17th January 2013
Andrew Watson was secretary of the Mammal Society Bat Group in the 1960s. Under his leadership, this group nurtured the enthusiasm of a key group of people who would later encourage the formation of local bat groups in the late 1970s and early 1980s after bats had been included in the Protection of Wild Creatures and Wild Plants Act 1975 and the Wildlife and Countryside Act 1981.
Andrew himself was hugely enthusiastic about bats and took every opportunity to promote them - with lectures at meetings and radio and TV appearances. His enthusiasm was infectious. He kept diverse species in captivity - not only British species but also vampires (Desmodus rotundus) which he fed on blood obtained from a local abattoir. One of these escaped during a talk he gave at the Zoological Society of London. During another talk there, he produced a sock from his jacket pocket, in which he kept the smelliest bat known - the naked bat Cheiromeles torquatus from Borneo! This was before the import of such exotic species was more strictly regulated than it is today!
Andrew Watson and Lord Cranbrook tuning the first commercially available bat detector, made by Holgates of Totton.
Andrew's most important contribution was encouraging an electronics company, Holgates of Totton, to produce the first commercially available bat detector (and the photograph above shows him tuning the machine with Lord Cranbrook, the Mammal Society President). Although it was never a commercial success, the demand for such a device led a decade later to mass production of detectors by QMC Instruments.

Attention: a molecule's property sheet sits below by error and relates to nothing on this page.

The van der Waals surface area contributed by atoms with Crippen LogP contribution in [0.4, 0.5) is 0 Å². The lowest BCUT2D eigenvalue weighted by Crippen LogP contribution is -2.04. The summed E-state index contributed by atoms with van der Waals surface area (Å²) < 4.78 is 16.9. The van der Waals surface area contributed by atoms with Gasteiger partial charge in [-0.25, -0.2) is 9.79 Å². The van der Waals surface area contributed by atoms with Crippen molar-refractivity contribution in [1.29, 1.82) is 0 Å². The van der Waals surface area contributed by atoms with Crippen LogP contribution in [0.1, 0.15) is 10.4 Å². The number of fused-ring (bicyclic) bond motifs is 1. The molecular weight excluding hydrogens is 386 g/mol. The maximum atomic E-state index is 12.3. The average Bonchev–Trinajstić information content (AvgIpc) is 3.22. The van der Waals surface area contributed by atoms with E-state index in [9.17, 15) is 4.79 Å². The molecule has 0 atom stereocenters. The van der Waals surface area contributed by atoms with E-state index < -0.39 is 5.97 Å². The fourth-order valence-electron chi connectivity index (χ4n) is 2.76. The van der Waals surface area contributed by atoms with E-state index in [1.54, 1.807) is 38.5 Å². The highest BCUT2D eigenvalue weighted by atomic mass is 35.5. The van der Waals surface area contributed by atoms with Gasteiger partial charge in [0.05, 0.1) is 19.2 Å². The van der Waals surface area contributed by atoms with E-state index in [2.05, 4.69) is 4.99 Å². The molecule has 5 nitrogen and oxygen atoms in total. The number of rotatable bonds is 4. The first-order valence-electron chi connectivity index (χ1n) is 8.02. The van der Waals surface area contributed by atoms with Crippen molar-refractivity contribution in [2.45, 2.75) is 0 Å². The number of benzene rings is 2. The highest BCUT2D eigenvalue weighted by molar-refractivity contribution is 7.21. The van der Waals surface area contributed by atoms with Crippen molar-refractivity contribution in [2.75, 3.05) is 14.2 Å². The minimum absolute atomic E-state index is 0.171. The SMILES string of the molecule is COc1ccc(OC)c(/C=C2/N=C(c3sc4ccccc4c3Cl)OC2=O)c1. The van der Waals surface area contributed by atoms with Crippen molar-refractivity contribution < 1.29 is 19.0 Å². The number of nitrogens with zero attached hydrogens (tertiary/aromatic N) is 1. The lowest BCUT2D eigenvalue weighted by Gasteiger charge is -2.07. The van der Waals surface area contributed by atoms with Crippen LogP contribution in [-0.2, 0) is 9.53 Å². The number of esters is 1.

Andrew also organised a bat camp in 1963, attended by many of Britain's bat enthusiasts at Lord Cranbrook's estate at Great Glemham in Suffolk, where mist nets, the new bat detector and the new Mammal Society bat rings were demonstrated. A guide to British bats was also discussed.
One of the activities of the Mammal Society Bat group was a reprint circulation scheme organised by Andrew with other members of the Bat Group. Several times a year, a large envelope arrived which was required reading before being sent on to the next member of the scheme.Andrew's interest and enthusiasm continued long after the Wildlife and Countryside Act had led to a growing interest in bats and their conservation, and the formation of many local bat groups. He was very active in training and wrote key reports for The Nature Conservancy Council on, for example, the impact of roost visits. His roost visit report forms were models of their kind.
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